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Aluvihare Rock Temple

Aluvihare Rock Temple Aluvihare Rock Temple

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The Aluvihare Rock Temple was founded by King Devanampiya Tissa of Sri Lanka around the 3rd century BC, functioning as one of the main temples in Sri Lanka that he used to introduce Buddhism.

Buddha Dhamma

The significance of the temple is an original piece of the Buddhist writing "Pāli Canon".

After Buddha's death, the Buddha Dhamma (a sort of imaginary bible for Buddhism) was passed on from generation to generation verbally by his pupils.

In the 1st Century BC, during King Walagamba's time, there had been a famine for 12 years which was known as 'Baminithiyasaya'. There was also a South Indian invasion at the same time. The Bhikkus realised that these problems would be a danger to the Buddha Dhamma. Due to the famine, they had to eat yams, roots and leaves and underwent a difficult time. Under these conditions, memorising and repeating the Dhamma was difficult. About 60 of them went to Malaya Rata which is said to be the hill country. They lived on the banks of the Mahaweli river under harsh conditions. They saw dead animals. The Theras were weak and realised that the Buddha Dhamma was in danger of being lost.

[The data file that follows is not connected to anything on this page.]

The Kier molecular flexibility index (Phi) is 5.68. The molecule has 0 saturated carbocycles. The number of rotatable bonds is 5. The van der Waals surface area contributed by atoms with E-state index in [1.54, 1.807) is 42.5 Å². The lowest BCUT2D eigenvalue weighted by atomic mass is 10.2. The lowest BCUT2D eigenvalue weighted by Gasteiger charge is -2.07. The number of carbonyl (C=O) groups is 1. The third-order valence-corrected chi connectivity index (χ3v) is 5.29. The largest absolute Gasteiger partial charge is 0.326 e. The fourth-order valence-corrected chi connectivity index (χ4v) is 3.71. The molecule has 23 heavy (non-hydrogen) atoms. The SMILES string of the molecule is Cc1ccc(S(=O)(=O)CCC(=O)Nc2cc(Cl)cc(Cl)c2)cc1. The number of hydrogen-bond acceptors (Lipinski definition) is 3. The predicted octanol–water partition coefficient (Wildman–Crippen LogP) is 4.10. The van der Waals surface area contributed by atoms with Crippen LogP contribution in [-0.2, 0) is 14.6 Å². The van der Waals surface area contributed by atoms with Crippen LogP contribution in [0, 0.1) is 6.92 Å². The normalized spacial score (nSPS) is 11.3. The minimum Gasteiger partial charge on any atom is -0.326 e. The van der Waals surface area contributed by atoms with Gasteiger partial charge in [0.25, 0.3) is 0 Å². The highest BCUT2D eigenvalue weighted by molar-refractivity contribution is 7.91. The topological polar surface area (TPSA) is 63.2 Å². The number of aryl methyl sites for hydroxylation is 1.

After surviving the twelve years and the return of King Walagamba from hiding after fourteen years, the pupils who went to India and the hill country returned to Kallagama Janapadaya. They discussed and decided that they should write the 'Tripitaka' (the Pali) to preserve the Dhamma for future generations. However, they realised that Anuradhapura was not suitable for this purpose and decided on 'Aloka lena' in Mathula Janapadaya, now Aluvihare in Matale.

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